Two Roads Diverged

When Elise asked me to write an article for this site, I wanted to decline. “I’m not really a very political person,” I said, and I thought it was true. I’m not involved in any political movement, or issue, and I don’t completely understand how our government works, much less the world. She replied, “A lot of people say that.” And that was also true.

Then I read Elise’s most recent article about Malala Yousafzai and the links to other sources about that brave young woman. And I cared. The real truth is, if you have an opinion, if you care about something at all, you are political. The oh-so-credible defines political as “pertaining to or involving the state or its government, or citizens.” So essentially, any opinion you have about the government must be political. In the US, most issues can be related to the government. Unemployment. Genetic modification. Gay rights. Climate change. Our government is tangled up in most
everything we could possibly care about.

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Think about it. If you vote, or if you could, what issues would affect your choice of candidate? What is important to you? What do you believe is right?

It turns out I’m actually a very political person. I’m full of opinions, and I’m guessing you are too.

So what do I do with my newfound knowledge? There are two roads here, here in this shady woods of popular opinion and overwhelming media that all American youth must pass through. One is well-trodden, full of young people like the person I was about two hours ago, positive that they don’t have a political thought in their body. The other is slightly overgrown with weeds, which have sprung up since our Vietnam days, but still passable. Which will I pick? Well, I’m going to channel my inner Robert Frost and stay informed, and read about current events, and form my own educated opinions. And I won’t stop there. One thing our generation is often criticized on is our lack of action. Now, I don’t plan on staging any protests, or sending hundreds of letters to Mark Kirk in the immediate future. But I will participate. When my friends discuss eating disorders, or my classmates debate fracking, or my parents argue about abortion, I will join in. I will get involved by talking about it. Sometimes, we are afraid to provoke others with our opinions, which makes it seem like we have none at all. But the first step to changing the world is acknowledging there’s a problem, and the second step is imagining a solution. Third, the easiest part, though it seems the hardest, is making it happen. When we can discuss politics, we can affect them, because we inform others about what’s going on and they start to care, to form their own opinions. To be political. And the chain goes on. The weeds are trampled down on that road that was once less traveled. That’s when the protests start, and the letters flood in. When you know what you care about, and you know the facts, and you have a friend or two on the road beside you, it’s time to take action. It can be small, it can be local, but it will have an effect. I would wish you luck, but that won’t make a difference. Instead, I will be one of those friends walking beside you.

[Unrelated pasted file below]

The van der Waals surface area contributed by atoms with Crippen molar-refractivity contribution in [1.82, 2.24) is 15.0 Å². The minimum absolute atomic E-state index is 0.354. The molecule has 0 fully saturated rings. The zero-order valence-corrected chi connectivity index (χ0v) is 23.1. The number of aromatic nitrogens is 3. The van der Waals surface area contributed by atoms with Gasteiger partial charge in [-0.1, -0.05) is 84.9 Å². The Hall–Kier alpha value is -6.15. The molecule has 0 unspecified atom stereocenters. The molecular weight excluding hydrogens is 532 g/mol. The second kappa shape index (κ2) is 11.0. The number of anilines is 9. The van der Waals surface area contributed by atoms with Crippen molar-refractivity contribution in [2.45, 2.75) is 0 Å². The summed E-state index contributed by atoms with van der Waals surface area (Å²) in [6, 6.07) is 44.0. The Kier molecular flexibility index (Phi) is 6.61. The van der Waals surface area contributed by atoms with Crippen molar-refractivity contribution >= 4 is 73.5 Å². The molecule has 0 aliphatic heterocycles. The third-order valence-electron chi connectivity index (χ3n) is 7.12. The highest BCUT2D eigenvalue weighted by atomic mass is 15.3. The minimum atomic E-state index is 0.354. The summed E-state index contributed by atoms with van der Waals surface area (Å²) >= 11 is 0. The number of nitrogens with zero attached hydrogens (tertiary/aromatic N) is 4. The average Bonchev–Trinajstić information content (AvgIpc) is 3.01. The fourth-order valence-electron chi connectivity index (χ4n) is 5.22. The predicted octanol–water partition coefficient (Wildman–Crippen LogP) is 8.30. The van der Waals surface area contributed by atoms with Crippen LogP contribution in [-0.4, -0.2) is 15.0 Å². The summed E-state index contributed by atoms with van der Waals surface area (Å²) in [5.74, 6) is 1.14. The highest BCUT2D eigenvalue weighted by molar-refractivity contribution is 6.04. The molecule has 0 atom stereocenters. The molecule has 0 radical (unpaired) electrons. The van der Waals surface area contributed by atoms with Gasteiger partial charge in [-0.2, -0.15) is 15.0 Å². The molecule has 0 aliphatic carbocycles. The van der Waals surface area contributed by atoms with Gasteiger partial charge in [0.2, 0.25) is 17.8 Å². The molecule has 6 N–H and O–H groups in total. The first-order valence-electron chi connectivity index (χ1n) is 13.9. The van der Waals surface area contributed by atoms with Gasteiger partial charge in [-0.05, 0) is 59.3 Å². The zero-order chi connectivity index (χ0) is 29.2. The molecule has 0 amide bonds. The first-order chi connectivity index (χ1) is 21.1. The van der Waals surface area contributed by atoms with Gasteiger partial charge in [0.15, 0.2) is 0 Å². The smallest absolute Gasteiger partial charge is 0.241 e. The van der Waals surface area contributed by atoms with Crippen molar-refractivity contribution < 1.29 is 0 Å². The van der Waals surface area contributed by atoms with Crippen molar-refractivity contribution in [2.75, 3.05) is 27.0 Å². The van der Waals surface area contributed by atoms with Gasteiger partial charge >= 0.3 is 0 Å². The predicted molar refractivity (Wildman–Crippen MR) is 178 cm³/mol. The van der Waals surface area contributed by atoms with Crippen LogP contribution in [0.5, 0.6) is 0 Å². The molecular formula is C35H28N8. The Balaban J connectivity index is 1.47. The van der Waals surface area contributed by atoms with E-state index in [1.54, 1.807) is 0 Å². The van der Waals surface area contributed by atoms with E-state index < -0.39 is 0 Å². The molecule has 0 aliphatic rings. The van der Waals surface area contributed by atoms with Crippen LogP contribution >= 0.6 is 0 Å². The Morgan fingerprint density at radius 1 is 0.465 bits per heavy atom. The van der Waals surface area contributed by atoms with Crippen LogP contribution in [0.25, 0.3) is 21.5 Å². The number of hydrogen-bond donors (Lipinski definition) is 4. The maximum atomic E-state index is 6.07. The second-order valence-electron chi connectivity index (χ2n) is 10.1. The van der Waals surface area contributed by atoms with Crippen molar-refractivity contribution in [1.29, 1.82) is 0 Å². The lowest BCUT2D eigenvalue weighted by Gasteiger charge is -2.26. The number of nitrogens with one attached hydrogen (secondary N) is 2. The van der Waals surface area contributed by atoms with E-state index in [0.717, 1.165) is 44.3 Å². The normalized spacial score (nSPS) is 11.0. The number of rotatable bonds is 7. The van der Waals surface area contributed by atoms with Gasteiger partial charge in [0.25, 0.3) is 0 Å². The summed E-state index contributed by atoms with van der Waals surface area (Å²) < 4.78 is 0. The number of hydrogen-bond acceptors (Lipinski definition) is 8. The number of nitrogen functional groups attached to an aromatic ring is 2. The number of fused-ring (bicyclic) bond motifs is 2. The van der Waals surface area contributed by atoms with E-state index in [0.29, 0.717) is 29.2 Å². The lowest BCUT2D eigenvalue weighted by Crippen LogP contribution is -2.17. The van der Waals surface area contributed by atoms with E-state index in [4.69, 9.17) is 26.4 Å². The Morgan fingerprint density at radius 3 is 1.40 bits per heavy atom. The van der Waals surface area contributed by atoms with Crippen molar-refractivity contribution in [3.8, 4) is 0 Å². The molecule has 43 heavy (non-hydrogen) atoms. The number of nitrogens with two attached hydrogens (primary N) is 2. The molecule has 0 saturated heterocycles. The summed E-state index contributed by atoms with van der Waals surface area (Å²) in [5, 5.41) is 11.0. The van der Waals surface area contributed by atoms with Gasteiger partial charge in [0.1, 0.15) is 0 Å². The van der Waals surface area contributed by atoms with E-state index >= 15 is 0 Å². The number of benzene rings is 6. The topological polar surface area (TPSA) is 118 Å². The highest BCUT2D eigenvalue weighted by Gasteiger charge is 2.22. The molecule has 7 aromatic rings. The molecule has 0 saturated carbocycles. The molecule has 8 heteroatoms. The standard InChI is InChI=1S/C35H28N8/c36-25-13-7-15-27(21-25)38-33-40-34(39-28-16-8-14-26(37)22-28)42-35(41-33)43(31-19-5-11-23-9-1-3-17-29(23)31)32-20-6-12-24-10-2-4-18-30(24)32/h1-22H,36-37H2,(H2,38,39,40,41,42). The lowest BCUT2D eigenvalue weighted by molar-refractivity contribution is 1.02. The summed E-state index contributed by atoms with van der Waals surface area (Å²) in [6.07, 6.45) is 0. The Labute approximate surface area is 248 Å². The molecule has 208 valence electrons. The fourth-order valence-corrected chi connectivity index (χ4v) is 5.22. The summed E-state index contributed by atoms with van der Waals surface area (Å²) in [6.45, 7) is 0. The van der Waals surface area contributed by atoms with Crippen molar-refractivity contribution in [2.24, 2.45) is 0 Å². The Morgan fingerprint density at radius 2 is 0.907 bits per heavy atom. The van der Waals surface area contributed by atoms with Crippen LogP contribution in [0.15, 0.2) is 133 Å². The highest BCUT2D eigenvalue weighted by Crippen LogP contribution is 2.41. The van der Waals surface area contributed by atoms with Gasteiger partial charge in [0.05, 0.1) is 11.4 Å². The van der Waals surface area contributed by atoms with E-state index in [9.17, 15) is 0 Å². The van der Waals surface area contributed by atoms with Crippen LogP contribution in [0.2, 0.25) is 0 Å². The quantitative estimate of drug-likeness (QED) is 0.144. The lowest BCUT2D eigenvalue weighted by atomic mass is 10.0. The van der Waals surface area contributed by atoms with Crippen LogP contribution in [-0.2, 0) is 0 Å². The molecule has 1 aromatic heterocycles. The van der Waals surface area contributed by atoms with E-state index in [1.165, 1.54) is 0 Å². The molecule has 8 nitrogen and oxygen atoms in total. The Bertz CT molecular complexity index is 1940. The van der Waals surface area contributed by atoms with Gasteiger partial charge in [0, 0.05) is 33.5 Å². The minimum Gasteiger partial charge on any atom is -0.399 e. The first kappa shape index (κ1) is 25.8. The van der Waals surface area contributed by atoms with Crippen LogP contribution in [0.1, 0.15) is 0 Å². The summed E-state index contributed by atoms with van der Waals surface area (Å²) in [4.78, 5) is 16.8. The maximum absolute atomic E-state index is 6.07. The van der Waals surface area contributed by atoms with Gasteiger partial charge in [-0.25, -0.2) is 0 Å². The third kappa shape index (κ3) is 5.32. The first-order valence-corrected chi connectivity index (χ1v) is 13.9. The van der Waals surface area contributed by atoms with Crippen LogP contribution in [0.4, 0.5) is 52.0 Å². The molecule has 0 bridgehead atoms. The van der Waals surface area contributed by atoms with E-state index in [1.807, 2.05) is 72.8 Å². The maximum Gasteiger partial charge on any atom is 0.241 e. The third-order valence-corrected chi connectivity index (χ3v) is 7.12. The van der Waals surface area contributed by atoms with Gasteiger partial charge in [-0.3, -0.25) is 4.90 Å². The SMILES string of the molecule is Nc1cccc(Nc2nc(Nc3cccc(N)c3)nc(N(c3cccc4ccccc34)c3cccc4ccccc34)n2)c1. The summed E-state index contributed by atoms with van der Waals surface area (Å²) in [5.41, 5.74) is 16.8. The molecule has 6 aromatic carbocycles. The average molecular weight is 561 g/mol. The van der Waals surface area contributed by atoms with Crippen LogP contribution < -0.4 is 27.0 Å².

Victoria Sundell, age 17, is a junior at New Trier high school and is a contributor to Youth Political Engagement 


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